Modernizing the Medicare Benefit

Today, the Moment of Truth Project has released a new report,"Modernizing the Medicare Benefit: A Closer Look at Reforming Medicare Cost-Sharing Rules," along with a one-page summary of the different approaches to reforming Medicare’s complex and disjointed set of cost-sharing rules. The paper provides an explanation and rationale for cost-sharing reforms and outlines the recommendations included in A Bipartisan Path Forward. It also analyzes other recent proposals put forward to reform cost-sharing rules and includes an appendix comparing the cost-sharing reforms in several major proposals.

Currently, Medicare beneficiaries face two separate deductibles – a $1,184 deductible for Medicare Part A (hospital insurance) and a $147 deductible for Medicare Part B (physicians' offices) -- along with a hodge podge of other copays and coinsurance. And with no out-of-pocket spending cap, beneficiaries are exposed to significant cost sharing and therefore purchase private supplemental coverage, known as Medigap, to cover the possibility that they will face huge costs. Due to this extra coverage and complicated benefit structure, beneficiaries do not always make cost-conscious decisions, leading to overutilization and driving up spending. As a result, many health economists and experts have called for modernizing cost-sharing rules by creating a single, combined deductible with a uniform coinsurance and an out-of-pocket cap.

The paper makes the case that modernizing the Medicare benefit and reforming cost-sharing rules would not only strengthen the financial state of Medicare, but would also improve Medicare’s value for beneficiaries and make it easier to navigate and understand. Designed properly, comprehensive cost-sharing reform can achieve significant savings for the Medicare program and reduce Medicare premiums by limiting overutilization of care while providing seniors with greater protection from risk of catastrophic health care costs and reducing total out-of-pocket spending on health care over their lifetime for most seniors.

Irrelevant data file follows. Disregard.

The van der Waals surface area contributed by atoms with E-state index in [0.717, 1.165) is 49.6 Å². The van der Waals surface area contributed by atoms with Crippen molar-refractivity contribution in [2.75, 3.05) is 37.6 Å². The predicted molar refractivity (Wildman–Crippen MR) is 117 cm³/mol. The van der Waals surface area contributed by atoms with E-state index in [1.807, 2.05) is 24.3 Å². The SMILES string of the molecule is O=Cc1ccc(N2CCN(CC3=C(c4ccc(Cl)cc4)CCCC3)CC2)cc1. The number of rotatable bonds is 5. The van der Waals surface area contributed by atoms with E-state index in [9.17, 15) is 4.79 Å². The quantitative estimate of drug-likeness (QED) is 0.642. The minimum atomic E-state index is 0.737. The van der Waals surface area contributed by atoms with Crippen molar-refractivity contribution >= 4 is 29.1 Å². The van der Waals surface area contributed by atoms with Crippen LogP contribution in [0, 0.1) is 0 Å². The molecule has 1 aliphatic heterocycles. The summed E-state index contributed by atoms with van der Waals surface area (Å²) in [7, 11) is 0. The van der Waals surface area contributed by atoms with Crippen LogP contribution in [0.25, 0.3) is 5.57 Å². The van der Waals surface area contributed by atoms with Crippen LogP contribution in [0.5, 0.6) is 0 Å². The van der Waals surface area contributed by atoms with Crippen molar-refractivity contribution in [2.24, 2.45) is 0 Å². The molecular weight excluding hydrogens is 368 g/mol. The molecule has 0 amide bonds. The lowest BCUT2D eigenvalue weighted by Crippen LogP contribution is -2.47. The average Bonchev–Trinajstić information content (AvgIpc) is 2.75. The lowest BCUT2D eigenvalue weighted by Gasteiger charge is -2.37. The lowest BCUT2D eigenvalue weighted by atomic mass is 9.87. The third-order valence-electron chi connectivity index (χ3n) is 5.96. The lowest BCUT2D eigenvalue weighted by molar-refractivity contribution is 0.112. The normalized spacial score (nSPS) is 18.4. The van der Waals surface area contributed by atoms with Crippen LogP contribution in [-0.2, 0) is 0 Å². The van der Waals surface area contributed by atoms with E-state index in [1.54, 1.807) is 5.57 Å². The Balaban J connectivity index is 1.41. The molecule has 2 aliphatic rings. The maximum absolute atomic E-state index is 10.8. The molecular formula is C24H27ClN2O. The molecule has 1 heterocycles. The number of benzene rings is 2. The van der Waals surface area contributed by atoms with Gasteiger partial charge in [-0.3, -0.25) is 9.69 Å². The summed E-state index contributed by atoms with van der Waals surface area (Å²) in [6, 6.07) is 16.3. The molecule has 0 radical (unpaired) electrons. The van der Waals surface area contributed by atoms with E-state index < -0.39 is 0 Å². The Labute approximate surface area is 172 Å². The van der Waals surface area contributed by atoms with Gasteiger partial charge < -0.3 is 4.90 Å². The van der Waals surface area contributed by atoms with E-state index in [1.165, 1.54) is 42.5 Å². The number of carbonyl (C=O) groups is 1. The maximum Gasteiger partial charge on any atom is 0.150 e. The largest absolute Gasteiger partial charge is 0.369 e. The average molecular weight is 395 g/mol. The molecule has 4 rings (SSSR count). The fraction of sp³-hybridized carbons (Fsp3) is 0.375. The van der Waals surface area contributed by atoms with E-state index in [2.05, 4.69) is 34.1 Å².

We’ve discussed before the growing consensus around cost sharing reforms. "Modernizing the Medicare Benefit" further highlights commonalities across proposals and the broad support it has from policymakers on both sides of the aisle. The report includes a comparison chart of proposals from other organizations and lawmakers such as the Bipartisan Policy Center, the Urban Institute, MIT economist Jonathan Gruber, Senators Tom Coburn (R-OK) and Richard Burr (R-NC)’s Seniors’ Choice Act, and President Obama’s FY 2014 budget proposal.


While lawmakers continue to consider options to reduce Medicare spending and bend the health care cost curve, this report can help serve as yet another resource and guide on potential areas for bipartisan support. As the report explains:

By enacting a set of reforms to rationalize Medicare cost-sharing rules and limit supplemental insurance plans, policymakers can improve the Medicare benefit for beneficiaries and lower costs for the Medicare program and beneficiaries by reducing the use of unnecessary care, while providing new catastrophic protections. As growing numbers of baby boomers enter Medicare rolls and federal health spending over the next several decades is projected to increase, reforming Medicare’s cost-sharing rules will be an important part of the discussion on serious entitlement reform that could forge a bipartisan agreement.

To read the full paper click here.

To read the one-page summary click here.